The state playoffs officially begin Nov. 8 with region quarterfinal action, though 12 area teams will begin their own tournament competition starting Friday.
The Sunshine State Athletic Conference’s newly-formed North Florida League – comprised of Baker, Blountstown, Cottondale, Franklin County, Graceville, Holmes County, Jefferson County, Liberty County, Port St. Joe, Sneads, Vernon, and Wewahitchka – will hold its first Sunshine State North Florida Championship tournament over the next three weeks culminating with a title game Nov. 2 at Tommy Oliver Stadium.
Coaches from the schools voted Saturday to determine seeding, with the top eight to compete for the North Florida Championship and the bottom four to play a round-robin for what is being called the North Florida Series Championship.
There will also be a Big Bend Brawl for the four losers of the first round of the Championship tournament as a sort of consolation championship that will also be played at Tommy Oliver Stadium on Nov. 2 before the Championship final.
“We’re excited about it,” Sneads coach Bill Thomas said of the event. “It gives us a way to crown a champion of what we call true rural schools: on
e school, one town. I think the SSAC is what the original rural league was built to do.”
Sneads (7-0) is seeded No. 3 and will play host to Port St. Joe (3-4) in its first round matchup, with the winner to face the winner of the No. 2 vs. No. 7 matchup between Baker (7-0) and Jefferson County (1-6).
On the other half of the bracket, No. 2 Blountstown (7-0) opens with No. 7 Cottondale (2-5) and No. 4 Grac
eville (5-2) takes on No. 5 Vernon (5-2). All games are hosted by the higher seed.
Each of the bottom four teams – Holmes County (2-5), Wewahitchka (2-5), Franklin County (2-5), and Liberty
County (1-6) – will play one game against each of the other three teams, with head-to-head serving as the first-place tiebreaker.
Blountstown coach Beau Johnson said he was happy about the new league and playoff because it can capture some of the regular season excitement lost with the elimination of districts from Classes 1A-4A, while also providing some much-needed revenue with a 60/40 home/away split for the gate of all playoff games.
As for the games themselves, Johnson said it doesn’t change much in regard to how he practices and prepares his team during the season.
“Around here the most important game is always the next game and then the next game after that. We try to take it one game at a time,” he said. “But the townspeople are excited about it and the kids are excite
d about it and that’s what matters most.”
Graceville coach Barry Gardner said he likes that the playoff adds meaning to the regular season but that he’s not as excited about not knowing who the next opponent is until the week of the game. He’s also a bit wary of potentially playing a team three times in a season, as is possible with his Tigers and Vernon, who faced off just two weeks ago.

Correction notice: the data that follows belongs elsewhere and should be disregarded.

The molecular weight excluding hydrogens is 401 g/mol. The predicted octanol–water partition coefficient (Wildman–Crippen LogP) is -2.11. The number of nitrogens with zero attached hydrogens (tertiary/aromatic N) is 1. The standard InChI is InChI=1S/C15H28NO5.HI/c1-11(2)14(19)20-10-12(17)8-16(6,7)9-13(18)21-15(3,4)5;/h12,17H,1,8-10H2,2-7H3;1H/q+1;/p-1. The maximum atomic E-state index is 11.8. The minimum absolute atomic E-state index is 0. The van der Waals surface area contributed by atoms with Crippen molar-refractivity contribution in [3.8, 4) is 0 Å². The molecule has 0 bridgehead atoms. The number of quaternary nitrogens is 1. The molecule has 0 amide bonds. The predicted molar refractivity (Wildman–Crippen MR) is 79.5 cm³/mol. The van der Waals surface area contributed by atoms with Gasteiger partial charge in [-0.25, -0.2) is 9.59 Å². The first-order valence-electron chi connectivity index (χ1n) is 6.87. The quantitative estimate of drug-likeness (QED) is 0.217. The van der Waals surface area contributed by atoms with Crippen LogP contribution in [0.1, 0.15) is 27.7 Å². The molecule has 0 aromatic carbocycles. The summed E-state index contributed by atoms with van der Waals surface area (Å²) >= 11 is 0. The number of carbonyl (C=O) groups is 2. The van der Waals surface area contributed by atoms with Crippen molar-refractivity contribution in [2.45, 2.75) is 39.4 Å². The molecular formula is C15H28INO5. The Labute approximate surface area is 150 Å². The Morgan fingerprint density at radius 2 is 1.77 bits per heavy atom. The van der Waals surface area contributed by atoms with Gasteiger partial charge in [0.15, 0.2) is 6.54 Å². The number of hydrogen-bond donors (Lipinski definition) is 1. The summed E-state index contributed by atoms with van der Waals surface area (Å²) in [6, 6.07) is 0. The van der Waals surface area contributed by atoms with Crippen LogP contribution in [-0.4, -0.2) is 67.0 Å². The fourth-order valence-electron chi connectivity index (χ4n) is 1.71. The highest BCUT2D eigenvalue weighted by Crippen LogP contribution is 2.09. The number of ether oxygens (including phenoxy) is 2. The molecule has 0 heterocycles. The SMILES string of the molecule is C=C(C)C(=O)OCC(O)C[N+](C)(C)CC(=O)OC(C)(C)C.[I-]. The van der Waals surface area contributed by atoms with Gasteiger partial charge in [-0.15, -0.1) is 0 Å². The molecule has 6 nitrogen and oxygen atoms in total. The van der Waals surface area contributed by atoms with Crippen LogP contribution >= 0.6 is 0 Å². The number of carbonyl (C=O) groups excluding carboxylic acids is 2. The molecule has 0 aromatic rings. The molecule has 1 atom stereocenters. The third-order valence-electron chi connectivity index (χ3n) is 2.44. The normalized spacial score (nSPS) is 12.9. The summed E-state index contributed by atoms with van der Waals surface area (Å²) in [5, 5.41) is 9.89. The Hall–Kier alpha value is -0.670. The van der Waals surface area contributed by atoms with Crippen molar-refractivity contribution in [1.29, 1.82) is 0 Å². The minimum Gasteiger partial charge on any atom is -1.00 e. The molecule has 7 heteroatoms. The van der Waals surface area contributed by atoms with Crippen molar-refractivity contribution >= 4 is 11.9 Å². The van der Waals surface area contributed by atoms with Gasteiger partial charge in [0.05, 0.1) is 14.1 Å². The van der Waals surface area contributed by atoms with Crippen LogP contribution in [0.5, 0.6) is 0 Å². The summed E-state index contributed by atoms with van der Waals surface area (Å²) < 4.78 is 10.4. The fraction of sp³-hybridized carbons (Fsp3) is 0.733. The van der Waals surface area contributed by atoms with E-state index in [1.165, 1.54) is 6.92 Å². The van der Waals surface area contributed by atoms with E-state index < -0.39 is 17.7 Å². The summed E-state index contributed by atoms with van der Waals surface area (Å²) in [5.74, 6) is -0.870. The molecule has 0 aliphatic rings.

That’s really the only thing I don’t like about it,” Gardner said. “But that’s a part of it. It is what it is. But I like the idea of it. I just wish we could know who we were playing a little sooner. It’s not really anybody’s fault. That’s just part of it.”
Yellowjackets coach Gerald Tranquille had a different take on the uncertainty of the schedule, citing it as a good primer for what they’ll experience should they make the state playoffs.
“You can get a sense of a playoff atmosphere and playoff preparation, and you can kind of get to see where you stack up before you get to the playoffs,” he said. “I know the guys are excited to play some teams that are not on our schedule and see how we stack up.”
The opportunity to become the first SSAC North Florida Champion is also something that Tranquille said is highly motivating for his players.
“Any time you have a chance to do something that’s a first, you would love to be the one to put your name in the history books in the first year doing it,” he said. “We would love the opportunity to play in that Saturday night game in front of everybody and get t
o say we’re the best team in the North Florida League.”
The league could expand in the very near future, with Thomas saying that has heard from several other area schools about joining the league at the end of the 2020 schedule year and predicted that the 2021 SSAC North Florida League could feature 24 teams in East and West divisions and a four-week tournament.
“According to the guys at the head of the SSAC, they had a lot of input from other teams wanting to be in next time who said they couldn’t do it because of the scheduling,” Thomas said. “But there
are a lot of schools who would really like to join it.”
The field remains 12 teams for this year and next, and Thomas said he believes the new league and playoff will quickly become very popular with fans.
“I think it’s gonna be big,” he said. “I wouldn’t be surprised if we had a bigger gate in the championship game than they have in the championship of the FHSAA. I think people are excited about it. I think it’s gonna be a lot of fun.”